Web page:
Barth on Anselm (3): Sola Ratione

I’m about half-way through Barth’s Anselm book.  Barth is the theologian I am reading in 2011.  Next year it will be Augustine.  I’ve chosen Barth because I learn from engaging with him, though where he differs from evangelical theology, I side with evangelical theology.  For me, the great value of engaging with Barth has been precisely because he is different from evangelical theology.  Its an enlarging experience to try to understand why he makes the moves he does, what are the values that drive him in different directions from evangelical theology.  Sort of like an American baseball player studying the Japanese baseball league to learn from the differences.  If I can understand why Japanese baseball is different, I can play better – in America.

One of the ways I differ with Barth is in his interpretation of Anselm.  I think he helpfully draws out the basically faith-based approach of Anselm’s Proslogion, but overdraws consequences from this, minimizing the contact point between believer and unbeliever too much (at one actually claiming that dialogue between them is meaningless [p. 65]!), and making Anselm closer to a fideist than he actually was.  As Charlesworth, another Anselm scholar, objects, he almost makes Anselm into a precocious Barthian.  (Its interesting to note the similarities between Van Til and Barth in their theological epistemology, despite Van Til’s attacks on Barth.)

One thing that was interesting, however, was Barth’s interpretation of Anselm’s phrase “by reason alone.”  This is a famous and difficult statement, because it seems tough to square with Anselm’s later prioritizing of faith over understanding.  Scholars do all kinds of weird things with this, but I’ve been of the conviction for some time now that Anselm is not inconsistent with himself (as Charlesworth argues) and that the meaning of “by reason alone” must be interpreted within Anselm’s historical context.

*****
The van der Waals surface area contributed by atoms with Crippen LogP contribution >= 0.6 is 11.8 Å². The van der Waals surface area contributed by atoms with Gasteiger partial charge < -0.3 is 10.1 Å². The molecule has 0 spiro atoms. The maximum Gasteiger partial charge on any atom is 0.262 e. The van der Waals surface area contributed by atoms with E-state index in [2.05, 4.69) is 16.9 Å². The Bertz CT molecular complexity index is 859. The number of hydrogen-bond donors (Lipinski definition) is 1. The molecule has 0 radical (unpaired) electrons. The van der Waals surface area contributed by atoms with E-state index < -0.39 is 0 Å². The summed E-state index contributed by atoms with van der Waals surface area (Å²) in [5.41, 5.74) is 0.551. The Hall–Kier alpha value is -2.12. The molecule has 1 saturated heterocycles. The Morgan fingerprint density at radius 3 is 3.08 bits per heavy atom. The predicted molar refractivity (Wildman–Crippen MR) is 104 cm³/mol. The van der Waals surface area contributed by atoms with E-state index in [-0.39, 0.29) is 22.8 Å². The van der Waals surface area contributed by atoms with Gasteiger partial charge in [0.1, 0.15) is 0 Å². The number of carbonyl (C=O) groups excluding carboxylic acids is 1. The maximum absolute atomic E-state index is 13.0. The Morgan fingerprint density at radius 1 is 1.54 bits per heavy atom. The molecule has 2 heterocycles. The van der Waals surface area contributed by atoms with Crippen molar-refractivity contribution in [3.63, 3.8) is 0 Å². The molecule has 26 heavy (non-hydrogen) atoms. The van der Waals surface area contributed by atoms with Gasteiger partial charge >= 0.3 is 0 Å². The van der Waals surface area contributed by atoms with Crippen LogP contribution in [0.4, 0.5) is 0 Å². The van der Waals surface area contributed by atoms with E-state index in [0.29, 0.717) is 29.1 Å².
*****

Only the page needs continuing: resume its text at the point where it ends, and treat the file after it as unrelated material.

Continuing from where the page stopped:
In a medieval world in which florilegia were among the most common theological documents and citing authorities was considered standard theological argumentation, arguing “by reason alone” was set in opposition to tradition more than faith.  It was a statement of method more than epistemology.  By it Anselm signified his intention to not assume Christian authorities in his argumentation, so that an unbeliever could be convinced, not to take a position on the “faith verses reason” discussions you find in a Philosophy of Religion textbook.  That faith was necessary for this logical argumentation to be effective is evident from his other statements, such as “unless I believed, I would not understand.”  Anyway, that’s my take.

On this point Barth makes an interesting comparison:

“Anselm’s [sola ratione] is as liable to be understood or misunderstood as was Luther’s sola fide in its context.  It cannot be understood as if Anselm had written solitaria ratione.  Authority is the necessary presupposition of Anselm’s ratio, just as works are the necessary consequence of Luther’s fides.” (44)

Could we say: just as we are justified by faith alone, but its impossible to have faith without works – so also we can engage in theology/apologetics by reason alone, but its impossible to have reason with faith?  Hmmm.

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